The U.S. Food and Drug Administration has approved two more uses for Amgen’s osteoporosis drug Prolia for cancer patients who have undergone chemotherapy, raising the revenue the drug is expected to produce over the next several years.
The Thousand Oaks biotech on Monday said Prolia can now be used by breast cancer patients and by patients whose prostate cancer that has not yet spread. Chemotherapy can weaken bone mass and increase the risk of fractures. Prolia, the trade name for the drug denosumab, works by blocking a protein that activates bone-destroying cells.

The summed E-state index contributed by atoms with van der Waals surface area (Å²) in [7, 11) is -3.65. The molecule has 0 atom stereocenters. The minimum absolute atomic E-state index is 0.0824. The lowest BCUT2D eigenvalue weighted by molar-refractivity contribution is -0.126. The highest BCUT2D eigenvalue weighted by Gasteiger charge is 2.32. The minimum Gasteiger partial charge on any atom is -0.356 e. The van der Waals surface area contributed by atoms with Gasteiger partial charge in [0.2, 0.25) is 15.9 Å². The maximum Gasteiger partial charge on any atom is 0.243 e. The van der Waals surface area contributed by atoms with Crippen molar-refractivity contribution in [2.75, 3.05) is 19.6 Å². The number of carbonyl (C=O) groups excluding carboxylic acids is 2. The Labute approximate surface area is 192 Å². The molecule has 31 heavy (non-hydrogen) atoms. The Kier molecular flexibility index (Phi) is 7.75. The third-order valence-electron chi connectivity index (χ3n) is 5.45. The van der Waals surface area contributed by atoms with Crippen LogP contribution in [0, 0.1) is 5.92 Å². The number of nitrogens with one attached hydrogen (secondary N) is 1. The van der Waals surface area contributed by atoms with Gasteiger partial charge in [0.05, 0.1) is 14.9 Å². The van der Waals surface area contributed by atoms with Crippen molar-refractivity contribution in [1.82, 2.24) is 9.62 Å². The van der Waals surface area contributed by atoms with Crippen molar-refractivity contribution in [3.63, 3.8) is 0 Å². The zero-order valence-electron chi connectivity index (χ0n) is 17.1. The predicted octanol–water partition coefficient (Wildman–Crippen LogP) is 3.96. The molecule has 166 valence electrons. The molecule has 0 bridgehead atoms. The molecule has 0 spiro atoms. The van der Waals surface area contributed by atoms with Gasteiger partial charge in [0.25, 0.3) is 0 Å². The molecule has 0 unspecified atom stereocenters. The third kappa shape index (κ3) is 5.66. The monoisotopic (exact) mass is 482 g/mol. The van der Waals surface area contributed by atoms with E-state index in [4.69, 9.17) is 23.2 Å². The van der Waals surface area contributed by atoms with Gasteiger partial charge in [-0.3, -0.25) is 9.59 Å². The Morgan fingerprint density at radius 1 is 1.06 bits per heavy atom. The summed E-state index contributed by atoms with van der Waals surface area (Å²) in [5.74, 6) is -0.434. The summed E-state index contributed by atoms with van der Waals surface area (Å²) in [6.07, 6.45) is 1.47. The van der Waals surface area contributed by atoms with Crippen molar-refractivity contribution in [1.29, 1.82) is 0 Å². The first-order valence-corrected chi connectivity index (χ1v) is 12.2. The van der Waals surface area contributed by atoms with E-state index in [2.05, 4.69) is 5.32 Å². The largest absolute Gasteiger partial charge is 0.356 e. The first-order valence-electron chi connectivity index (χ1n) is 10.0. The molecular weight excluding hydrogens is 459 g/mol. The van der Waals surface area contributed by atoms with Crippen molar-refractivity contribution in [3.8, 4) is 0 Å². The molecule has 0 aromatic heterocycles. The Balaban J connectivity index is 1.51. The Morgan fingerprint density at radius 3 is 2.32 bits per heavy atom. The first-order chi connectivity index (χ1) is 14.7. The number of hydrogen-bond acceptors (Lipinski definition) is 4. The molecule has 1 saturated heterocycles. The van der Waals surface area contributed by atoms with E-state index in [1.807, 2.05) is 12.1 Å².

Prolia was approved in 2010 to treat osteoporosis in post-menopausal women and was later expanded to include patients whose cancer had spread beyond the initial organ.
Analysts on average believe sales of the drug may reach $1.17 billion by 2014.
"Prolia now gives us the ability to reduce the risk of bone loss and fractures, allowing patients to continue their treatment and their fight against cancer," said Dr. Matthew Smith, director of the Genitourinary Malignancies Program at Massachusetts General Hospital Cancer Center in Boston, in Amgen’s announcement.
Amgen shares were down 56 cents, or less than 1 percent, to $56.15 in midday trading, on the Nasdaq.